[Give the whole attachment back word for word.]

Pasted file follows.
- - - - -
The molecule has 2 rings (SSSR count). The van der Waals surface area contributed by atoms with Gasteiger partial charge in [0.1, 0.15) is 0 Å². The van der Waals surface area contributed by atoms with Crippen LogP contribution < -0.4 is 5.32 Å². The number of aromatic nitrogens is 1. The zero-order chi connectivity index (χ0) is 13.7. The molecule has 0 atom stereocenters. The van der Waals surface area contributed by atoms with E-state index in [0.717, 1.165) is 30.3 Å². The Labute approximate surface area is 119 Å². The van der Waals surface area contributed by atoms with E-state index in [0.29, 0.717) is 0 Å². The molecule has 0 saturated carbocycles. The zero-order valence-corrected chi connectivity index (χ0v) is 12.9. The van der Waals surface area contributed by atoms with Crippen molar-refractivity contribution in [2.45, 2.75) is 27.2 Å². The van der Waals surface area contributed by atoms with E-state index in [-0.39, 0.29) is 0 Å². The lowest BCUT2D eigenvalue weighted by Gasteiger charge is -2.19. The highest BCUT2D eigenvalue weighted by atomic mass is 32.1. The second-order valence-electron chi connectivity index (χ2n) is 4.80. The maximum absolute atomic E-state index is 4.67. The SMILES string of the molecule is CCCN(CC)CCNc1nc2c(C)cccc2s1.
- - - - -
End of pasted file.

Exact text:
The molecule has 2 rings (SSSR count). The van der Waals surface area contributed by atoms with Gasteiger partial charge in [0.1, 0.15) is 0 Å². The van der Waals surface area contributed by atoms with Crippen LogP contribution < -0.4 is 5.32 Å². The number of aromatic nitrogens is 1. The zero-order chi connectivity index (χ0) is 13.7. The molecule has 0 atom stereocenters. The van der Waals surface area contributed by atoms with E-state index in [0.717, 1.165) is 30.3 Å². The Labute approximate surface area is 119 Å². The van der Waals surface area contributed by atoms with E-state index in [0.29, 0.717) is 0 Å². The molecule has 0 saturated carbocycles. The zero-order valence-corrected chi connectivity index (χ0v) is 12.9. The van der Waals surface area contributed by atoms with Crippen molar-refractivity contribution in [2.45, 2.75) is 27.2 Å². The van der Waals surface area contributed by atoms with E-state index in [-0.39, 0.29) is 0 Å². The lowest BCUT2D eigenvalue weighted by Gasteiger charge is -2.19. The highest BCUT2D eigenvalue weighted by atomic mass is 32.1. The second-order valence-electron chi connectivity index (χ2n) is 4.80. The maximum absolute atomic E-state index is 4.67. The SMILES string of the molecule is CCCN(CC)CCNc1nc2c(C)cccc2s1.